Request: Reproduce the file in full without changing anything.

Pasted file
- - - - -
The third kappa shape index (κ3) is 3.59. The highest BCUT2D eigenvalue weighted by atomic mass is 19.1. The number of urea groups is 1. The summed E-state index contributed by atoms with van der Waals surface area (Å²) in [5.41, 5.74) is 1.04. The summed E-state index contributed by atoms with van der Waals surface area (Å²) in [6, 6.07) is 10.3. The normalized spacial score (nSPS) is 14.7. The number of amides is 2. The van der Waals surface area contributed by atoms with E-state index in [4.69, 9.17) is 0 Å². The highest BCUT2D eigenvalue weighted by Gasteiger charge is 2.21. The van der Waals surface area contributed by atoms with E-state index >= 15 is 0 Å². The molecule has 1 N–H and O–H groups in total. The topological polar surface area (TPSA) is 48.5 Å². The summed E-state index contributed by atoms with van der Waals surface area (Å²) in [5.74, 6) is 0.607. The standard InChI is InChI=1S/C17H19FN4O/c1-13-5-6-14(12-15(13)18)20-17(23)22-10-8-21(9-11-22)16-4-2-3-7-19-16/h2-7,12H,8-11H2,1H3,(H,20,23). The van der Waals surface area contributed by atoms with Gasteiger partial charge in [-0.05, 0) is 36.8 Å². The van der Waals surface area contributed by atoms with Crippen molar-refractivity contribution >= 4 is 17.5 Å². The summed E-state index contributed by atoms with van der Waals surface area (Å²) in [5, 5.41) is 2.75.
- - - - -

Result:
The third kappa shape index (κ3) is 3.59. The highest BCUT2D eigenvalue weighted by atomic mass is 19.1. The number of urea groups is 1. The summed E-state index contributed by atoms with van der Waals surface area (Å²) in [5.41, 5.74) is 1.04. The summed E-state index contributed by atoms with van der Waals surface area (Å²) in [6, 6.07) is 10.3. The normalized spacial score (nSPS) is 14.7. The number of amides is 2. The van der Waals surface area contributed by atoms with E-state index in [4.69, 9.17) is 0 Å². The highest BCUT2D eigenvalue weighted by Gasteiger charge is 2.21. The van der Waals surface area contributed by atoms with E-state index >= 15 is 0 Å². The molecule has 1 N–H and O–H groups in total. The topological polar surface area (TPSA) is 48.5 Å². The summed E-state index contributed by atoms with van der Waals surface area (Å²) in [5.74, 6) is 0.607. The standard InChI is InChI=1S/C17H19FN4O/c1-13-5-6-14(12-15(13)18)20-17(23)22-10-8-21(9-11-22)16-4-2-3-7-19-16/h2-7,12H,8-11H2,1H3,(H,20,23). The van der Waals surface area contributed by atoms with Gasteiger partial charge in [-0.05, 0) is 36.8 Å². The van der Waals surface area contributed by atoms with Crippen molar-refractivity contribution >= 4 is 17.5 Å². The summed E-state index contributed by atoms with van der Waals surface area (Å²) in [5, 5.41) is 2.75.